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How much of a power increase?

Discussion in '1973-1991 K5 Blazer | Truck | Suburban' started by vdubbin86, Jun 2, 2002.

  1. vdubbin86

    vdubbin86 Registered Member

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    My Blazer has the 305 in it. The engine seems to be nice and tight, Doesn't burn oil, etc.. Although it does run a little rich. (I think the carb may need to be rebuilt.) On the 350 I have in my S10 I have a near new edelbrock performer intake and 600cfm carb (man. choke) with a 360* aircleaner on it. This will bolt up to the 305, correct? And will putting this on the old 305 give me a bit more ooomph? The blazer already has a dual exhaust with no cats and flowmasters.

    Thanks
     
  2. 91K5

    91K5 1/2 ton status

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    Yeah the manifold will bolt right up to the 305. I'd guess you'll see around 15-20 more hp or so from the better manifold.
     
  3. dyeager535

    dyeager535 1 ton status Premium Member

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    If the Q-jets worn, and not "tuned" for performance, then yes, you might see some gain. It will likely come at the cost of lost economy though, if thats a concern. Again, if its having problems already though, then its not a fair comparison. I posted it before, tuned correctly, and of the same basic design, I'm still kind of at a loss how two carburetors rated at teh same CFM, equally well tuned, can perform significantly, if at all, better than one another. Going from a worn carb to a new carb though, will obviously make some difference, which may later be "attributed" to a "better" carb, when in fact, its just not worn out, or it started out tuned better.

    IMO, an air cleaner mod is worthless (how much CFM can the carb feed vs stock air inlet snorkel CFM capability) and seeing as the Q-jet is (at least on CK5) pretty much hailed as the end all off-road carb, (personally my favorite for a daily driver too besides fuel Injection) I probably wouldn't swap it in your case.

    Whoops..you said intake lol. Sorry, tired. The stock one is likely designed for low end torque and a swap probably won't do much on the crappy headed/valved 305, with the stock cam. If the stock one is not aluminum, you could maybe console yourself that the truck would be a few pounds lighter.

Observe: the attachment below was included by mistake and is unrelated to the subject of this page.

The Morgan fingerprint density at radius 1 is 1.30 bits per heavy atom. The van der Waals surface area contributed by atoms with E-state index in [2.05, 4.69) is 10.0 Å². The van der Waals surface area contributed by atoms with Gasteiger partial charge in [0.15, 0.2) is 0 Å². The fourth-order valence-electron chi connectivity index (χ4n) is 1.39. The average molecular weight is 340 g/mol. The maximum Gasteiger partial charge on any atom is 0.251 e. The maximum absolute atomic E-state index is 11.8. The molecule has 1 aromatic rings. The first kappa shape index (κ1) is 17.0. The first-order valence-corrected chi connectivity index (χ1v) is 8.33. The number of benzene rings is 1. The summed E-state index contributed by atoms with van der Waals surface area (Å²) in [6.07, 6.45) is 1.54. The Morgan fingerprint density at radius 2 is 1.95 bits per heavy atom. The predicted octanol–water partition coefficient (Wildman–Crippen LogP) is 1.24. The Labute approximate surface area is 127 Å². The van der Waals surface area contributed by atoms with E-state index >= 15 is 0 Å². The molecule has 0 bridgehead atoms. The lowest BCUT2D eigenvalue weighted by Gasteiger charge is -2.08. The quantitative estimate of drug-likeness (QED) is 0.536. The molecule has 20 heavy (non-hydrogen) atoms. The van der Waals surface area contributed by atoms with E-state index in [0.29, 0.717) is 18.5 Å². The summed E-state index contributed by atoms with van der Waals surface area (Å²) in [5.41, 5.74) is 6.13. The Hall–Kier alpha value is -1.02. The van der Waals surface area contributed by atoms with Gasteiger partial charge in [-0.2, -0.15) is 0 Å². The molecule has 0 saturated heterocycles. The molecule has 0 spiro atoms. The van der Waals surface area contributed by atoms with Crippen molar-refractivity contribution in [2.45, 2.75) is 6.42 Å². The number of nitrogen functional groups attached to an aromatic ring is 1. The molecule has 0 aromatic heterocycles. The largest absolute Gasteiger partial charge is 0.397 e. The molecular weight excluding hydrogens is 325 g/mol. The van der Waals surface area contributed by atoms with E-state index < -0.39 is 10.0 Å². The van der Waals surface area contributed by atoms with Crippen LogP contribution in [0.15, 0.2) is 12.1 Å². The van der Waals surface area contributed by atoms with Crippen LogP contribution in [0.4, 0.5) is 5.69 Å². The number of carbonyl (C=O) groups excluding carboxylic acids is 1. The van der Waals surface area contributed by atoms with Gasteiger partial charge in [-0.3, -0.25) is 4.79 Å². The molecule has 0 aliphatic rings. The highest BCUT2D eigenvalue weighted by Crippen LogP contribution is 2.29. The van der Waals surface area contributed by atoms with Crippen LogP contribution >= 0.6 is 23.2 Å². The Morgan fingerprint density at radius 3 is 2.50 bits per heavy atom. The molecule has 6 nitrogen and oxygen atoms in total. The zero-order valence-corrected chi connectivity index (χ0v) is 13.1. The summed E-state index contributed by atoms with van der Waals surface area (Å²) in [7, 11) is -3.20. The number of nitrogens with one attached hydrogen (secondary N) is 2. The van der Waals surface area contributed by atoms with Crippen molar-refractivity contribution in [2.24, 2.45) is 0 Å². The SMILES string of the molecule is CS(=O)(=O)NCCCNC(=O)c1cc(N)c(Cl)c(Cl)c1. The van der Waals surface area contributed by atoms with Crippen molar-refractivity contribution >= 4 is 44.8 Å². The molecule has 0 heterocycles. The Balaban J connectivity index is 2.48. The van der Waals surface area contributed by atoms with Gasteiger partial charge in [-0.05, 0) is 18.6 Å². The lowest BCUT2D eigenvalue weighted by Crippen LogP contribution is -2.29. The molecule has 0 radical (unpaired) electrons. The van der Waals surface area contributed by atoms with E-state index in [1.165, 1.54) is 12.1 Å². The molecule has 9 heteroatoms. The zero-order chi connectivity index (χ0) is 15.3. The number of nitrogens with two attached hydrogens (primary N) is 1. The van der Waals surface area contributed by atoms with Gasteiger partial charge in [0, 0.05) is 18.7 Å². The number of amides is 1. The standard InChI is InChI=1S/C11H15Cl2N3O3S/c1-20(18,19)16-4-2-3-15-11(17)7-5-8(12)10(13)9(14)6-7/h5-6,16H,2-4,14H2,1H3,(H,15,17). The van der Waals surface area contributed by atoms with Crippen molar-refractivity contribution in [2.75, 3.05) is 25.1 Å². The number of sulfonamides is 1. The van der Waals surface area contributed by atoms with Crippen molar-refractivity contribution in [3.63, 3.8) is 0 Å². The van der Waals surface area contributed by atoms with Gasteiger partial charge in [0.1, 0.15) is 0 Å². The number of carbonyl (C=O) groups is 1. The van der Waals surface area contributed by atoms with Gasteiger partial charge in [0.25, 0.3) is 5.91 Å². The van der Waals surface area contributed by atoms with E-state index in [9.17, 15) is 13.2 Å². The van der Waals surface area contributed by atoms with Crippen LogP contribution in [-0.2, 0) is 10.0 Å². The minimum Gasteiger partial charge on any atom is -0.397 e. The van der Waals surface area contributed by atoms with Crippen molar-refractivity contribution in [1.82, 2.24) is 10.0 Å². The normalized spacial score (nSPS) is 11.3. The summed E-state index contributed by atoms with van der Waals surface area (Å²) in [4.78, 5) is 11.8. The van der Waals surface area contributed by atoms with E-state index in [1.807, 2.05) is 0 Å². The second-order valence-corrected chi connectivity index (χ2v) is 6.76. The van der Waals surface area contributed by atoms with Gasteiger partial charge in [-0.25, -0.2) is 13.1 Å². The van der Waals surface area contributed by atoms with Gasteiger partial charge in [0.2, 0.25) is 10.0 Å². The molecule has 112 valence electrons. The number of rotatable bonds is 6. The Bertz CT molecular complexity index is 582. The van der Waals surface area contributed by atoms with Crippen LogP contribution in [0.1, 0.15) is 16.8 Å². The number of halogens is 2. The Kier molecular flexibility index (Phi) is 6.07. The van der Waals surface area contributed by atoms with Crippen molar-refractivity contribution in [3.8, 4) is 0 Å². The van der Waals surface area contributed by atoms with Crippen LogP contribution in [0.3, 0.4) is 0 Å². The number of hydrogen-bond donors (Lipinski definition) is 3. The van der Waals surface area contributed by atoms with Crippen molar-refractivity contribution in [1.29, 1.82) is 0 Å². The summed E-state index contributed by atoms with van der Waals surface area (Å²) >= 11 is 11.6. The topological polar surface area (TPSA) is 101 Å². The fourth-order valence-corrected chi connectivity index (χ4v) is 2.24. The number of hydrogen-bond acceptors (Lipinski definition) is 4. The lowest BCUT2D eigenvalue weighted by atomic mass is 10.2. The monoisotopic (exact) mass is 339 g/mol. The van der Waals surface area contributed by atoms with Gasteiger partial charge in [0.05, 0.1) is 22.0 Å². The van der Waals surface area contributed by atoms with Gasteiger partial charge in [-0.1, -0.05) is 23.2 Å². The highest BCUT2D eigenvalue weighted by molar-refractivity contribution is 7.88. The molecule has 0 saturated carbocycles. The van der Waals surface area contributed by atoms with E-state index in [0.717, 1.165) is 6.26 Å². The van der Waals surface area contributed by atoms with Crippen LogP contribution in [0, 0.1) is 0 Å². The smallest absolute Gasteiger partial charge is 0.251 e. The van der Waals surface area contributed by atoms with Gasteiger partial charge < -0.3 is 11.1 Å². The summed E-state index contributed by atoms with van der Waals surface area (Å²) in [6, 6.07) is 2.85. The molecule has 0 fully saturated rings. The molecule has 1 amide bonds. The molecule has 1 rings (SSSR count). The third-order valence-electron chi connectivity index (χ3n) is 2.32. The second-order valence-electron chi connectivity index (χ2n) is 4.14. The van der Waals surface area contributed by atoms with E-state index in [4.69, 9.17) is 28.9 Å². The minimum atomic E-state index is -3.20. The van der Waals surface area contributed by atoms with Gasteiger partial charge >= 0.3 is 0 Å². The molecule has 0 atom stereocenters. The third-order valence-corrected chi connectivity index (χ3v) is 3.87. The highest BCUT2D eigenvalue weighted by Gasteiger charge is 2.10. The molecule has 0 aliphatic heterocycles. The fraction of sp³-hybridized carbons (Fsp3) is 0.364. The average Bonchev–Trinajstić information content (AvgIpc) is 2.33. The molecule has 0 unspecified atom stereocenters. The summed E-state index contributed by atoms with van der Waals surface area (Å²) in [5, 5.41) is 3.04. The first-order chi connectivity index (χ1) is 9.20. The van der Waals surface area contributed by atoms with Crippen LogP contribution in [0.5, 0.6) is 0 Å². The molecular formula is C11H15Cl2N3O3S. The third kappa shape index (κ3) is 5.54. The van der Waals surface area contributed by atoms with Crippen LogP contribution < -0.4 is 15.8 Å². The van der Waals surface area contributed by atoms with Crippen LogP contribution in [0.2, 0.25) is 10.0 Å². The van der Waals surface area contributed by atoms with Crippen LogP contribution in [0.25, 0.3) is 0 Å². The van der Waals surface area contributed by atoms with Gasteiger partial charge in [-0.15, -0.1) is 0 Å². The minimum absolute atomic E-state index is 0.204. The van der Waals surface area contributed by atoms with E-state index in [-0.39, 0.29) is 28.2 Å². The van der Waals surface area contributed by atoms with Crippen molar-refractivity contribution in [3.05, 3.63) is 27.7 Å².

The Q-jets are pretty easy to play around with once you understand them, and a rebuild would give you that understanding.
     
  4. BorregoK5

    BorregoK5 1/2 ton status

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    If your 305 intake manifold is cast iron, then moving to an aluminum manifold can help in keeping the air/fuel cooler. Cooler air has a higher density and results in a little more power. I think the Performer manifold has slightly longer runners and sits a little taller as well, so you will have a little more vacuum and bottom end (stored vacuum with more volume between the valve and the carb) and a smoother shot to the valve. This results in better bottom end and better fuel mileage. They should both be dual plane manifolds unless you have the Performer RPM which will do better at higher RPM at the sacrafice of bottom end, so not much would have been gained there. If both carbs are spread bores and the same cfm then nothing would be gained other than the cleaner working carb would make an improvement. Going from a spreadbore to a square bore might be a little dissapointing though if that were the case. While the power numbers would be relativley the same at peak rpm, the botom end / primary to secondary transition / and fuel mileage would be very different. Good luck.
     
  5. dyeager535

    dyeager535 1 ton status Premium Member